How does the operation take place?

operation

The implantation of the OGAP-OPL is performed in either a single surgery or in two stages depending on the patient's existing conditions and suitability.

As no two osseointegration patients are identical, the surgical process will vary slightly from patient to patient depending on their condition and needs.

In saying that, the first stage will generally involve:

The soft tissue is managed and redundant skin and soft tissue fat is removed in order to minimise the bone to skin distance. This leads to a reduced chance of complications. The muscle groups are rearranged to serve a functional purpose in operating the leg and the soft tissue facial layer is reorganised around the stem.

  • The bone residuum is reshaped and any bone spurs are removed.
  • The bone canal is prepared using a specialised instrument. The internal component of the implant is press fitted into the bone canal securing early stability and future bone ingrowth.
  • If there is a neuroma causing nerve pain the nerves involved will be addressed surgically by excision of the painful neuroma and deep positioning of the residual nerve into the muscle group to minimise future nerve issues.
  • The stump is refashioned in a cosmetic manner and the wound is closed in layers.
  • A period of six to eight weeks takes place after the first stage to allow for osseointegration. This is then followed by the second stage.

Involved in the second stage is:

  • The creation of a circular skin opening (the stoma) at the base of the stump. Through this opening the dual cone adaptor is connected to the internal stem, which is already integrated in the bone. The remaining components of the prosthesis can then be attached externally.

If the surgery is performed in a single stage, all of the above will take place during the one procedure.

Partial weight-bearing and the fitting of the lower prosthesis can take place as early as a few days after the second surgery. This is done under careful supervision of the team. It is now that the rehabilitation stage and gait training can begin.


Care

Care should be paid to the opening (stoma) through which the external adaptor passes out of the stump. There will be a small amount of discharge from the stoma. This amount varies from patient to patient and some have none at all.

With normal daily hygiene the risk of infection is very low. Washing once a day in the shower, paying attention to the stump and stoma is all that is needed.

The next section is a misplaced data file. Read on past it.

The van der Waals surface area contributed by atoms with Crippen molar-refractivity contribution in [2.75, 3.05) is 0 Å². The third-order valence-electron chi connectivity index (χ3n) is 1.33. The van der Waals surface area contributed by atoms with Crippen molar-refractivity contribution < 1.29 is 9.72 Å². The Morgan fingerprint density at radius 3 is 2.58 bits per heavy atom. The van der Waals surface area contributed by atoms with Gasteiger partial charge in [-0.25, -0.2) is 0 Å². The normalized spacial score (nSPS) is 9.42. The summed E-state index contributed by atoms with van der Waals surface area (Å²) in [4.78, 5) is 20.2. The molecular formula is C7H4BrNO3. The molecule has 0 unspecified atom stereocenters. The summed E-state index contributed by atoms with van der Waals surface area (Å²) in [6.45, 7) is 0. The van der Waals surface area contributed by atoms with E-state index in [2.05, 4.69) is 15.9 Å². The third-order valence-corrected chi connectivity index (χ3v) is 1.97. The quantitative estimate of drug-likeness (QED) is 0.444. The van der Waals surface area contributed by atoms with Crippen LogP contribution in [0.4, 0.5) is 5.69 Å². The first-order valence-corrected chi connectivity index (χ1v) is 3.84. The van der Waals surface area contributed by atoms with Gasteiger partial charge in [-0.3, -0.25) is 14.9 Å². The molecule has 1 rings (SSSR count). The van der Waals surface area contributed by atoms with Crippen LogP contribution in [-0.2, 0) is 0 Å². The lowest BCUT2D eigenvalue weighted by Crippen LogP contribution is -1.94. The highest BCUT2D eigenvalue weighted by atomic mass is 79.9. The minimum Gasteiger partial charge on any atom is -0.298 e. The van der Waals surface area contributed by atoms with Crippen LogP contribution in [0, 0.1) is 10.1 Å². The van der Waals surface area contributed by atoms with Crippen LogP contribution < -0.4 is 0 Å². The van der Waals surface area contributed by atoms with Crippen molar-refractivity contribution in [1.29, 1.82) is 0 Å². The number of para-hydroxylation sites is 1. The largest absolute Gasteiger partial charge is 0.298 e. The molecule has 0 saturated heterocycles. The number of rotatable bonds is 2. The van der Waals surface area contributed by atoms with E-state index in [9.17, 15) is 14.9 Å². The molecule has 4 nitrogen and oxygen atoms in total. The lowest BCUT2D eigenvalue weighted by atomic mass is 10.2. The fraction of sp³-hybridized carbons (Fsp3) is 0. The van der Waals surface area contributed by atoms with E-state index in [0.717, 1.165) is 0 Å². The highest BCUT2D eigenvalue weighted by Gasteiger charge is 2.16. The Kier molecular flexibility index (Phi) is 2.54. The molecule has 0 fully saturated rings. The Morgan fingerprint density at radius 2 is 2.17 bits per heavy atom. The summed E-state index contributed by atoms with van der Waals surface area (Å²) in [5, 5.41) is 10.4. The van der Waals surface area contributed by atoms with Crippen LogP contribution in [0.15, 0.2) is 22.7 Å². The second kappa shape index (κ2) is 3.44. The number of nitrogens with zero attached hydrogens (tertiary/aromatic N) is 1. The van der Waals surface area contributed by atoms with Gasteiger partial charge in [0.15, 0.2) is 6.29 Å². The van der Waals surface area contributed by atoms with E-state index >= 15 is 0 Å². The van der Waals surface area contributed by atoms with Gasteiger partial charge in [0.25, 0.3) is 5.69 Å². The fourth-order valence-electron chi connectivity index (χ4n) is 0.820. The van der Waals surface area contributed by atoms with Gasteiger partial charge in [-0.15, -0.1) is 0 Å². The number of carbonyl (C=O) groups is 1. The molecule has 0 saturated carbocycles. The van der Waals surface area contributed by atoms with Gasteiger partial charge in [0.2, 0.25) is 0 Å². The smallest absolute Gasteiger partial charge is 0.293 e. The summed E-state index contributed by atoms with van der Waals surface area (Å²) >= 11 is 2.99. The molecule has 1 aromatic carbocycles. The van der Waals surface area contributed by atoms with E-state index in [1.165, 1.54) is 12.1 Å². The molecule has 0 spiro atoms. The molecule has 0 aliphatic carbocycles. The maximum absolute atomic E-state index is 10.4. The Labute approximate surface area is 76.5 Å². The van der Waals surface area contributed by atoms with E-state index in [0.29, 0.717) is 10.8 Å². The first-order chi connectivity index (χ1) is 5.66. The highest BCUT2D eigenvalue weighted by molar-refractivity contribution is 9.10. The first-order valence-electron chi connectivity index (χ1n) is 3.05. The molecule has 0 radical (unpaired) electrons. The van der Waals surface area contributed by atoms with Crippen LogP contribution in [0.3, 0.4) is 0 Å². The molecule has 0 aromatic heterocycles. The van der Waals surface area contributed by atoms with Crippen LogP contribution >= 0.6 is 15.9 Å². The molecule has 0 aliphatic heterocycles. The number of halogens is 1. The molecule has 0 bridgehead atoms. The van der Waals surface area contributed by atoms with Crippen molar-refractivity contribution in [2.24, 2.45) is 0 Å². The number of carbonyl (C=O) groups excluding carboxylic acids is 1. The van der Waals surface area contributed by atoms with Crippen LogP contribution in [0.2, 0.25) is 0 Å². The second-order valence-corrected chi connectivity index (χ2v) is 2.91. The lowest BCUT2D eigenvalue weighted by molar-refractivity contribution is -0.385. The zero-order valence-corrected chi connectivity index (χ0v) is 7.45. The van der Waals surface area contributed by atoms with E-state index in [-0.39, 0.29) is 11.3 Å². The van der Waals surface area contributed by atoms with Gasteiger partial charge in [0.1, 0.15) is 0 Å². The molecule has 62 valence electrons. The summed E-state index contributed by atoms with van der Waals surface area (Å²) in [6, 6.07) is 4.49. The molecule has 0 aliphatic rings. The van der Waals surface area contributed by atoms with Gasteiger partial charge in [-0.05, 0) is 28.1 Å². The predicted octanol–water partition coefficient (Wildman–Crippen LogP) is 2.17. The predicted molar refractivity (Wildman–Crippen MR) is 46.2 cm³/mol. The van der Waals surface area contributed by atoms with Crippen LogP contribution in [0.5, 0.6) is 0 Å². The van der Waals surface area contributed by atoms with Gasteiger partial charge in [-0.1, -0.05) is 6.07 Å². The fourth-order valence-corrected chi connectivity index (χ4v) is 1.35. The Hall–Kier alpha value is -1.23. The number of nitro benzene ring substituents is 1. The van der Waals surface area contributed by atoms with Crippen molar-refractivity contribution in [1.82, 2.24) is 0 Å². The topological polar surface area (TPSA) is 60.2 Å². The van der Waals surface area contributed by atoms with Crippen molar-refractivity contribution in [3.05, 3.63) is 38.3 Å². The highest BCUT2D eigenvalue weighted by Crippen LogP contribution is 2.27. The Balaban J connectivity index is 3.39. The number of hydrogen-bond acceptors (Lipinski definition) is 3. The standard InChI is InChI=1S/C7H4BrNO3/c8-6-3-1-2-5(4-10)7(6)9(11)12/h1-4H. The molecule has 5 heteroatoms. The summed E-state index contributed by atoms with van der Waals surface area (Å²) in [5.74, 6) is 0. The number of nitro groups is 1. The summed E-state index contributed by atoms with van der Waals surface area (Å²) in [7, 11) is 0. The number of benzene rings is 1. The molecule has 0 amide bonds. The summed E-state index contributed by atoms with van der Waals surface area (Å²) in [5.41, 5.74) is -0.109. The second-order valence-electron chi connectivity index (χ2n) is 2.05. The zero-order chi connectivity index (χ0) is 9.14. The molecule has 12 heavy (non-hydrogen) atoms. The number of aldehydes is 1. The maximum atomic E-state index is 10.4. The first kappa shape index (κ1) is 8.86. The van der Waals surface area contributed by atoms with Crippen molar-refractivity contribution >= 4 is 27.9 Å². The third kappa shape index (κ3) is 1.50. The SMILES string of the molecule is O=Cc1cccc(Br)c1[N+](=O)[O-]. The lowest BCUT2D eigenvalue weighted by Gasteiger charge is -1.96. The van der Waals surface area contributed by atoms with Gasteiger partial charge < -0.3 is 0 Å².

Factors to be considered

Factors to be consideredHundreds of satisfied osseointegration users can testify that this technology offers significant and unparalleled advantages compared to a traditional suction prosthesis.

For many who were unable to use a socket prostheisis, it has allowed them to walk again after years of being bound to a wheelchair or crutches. Sensible handling of the prosthesis and simple common sense can prevent any chance of future problems.

In order to ensure the implant is safely integrated into the bone you are required to only partial weight-bear for the first 12 weeks. This means walking with at least one crutch or walking stick for this time period.

While it is a very exciting time and the urge to push yourself is often strong, it is recommended that you build up your walking slowly to avoid any injuries caused by pushing yourself too hard too soon.

Care should be paid to the opening (stoma) through which the external adaptor passes out of the stump. There will be a small amount of discharge from the stoma. This amount varies from patient to patient and some have none at all.

With normal daily hygiene the risk of infection is very low.  Washing once a day in the shower, paying attention to the stump and stoma is all that is needed.

As a general rule, excessive rotation such as pivoting and sharp twisting should be avoided. However, if high levels of strain should occur the safety shear pins in the external implant system will break to protect against a bone fracture occurring. The system yields and the bone remains undamaged. Safety is a priority and the system has been designed to protect the bone during any large strain or vigorous movements. The safety pins are easily exchanged by the prosthetist and in the near future there is the possibility they will be able to be replaced by the patient.

The implant is made of titanium, which is coated with a rough surface of a plasma spray which allows for the bone to grow into the implant. In addition there is a layer of hydroxyapitate coating which attracts bone cells to adhere and grow into. These materials are extremely biocompatible in endoprosthetics. The body will not reject the implant and there is no permanent medication required.

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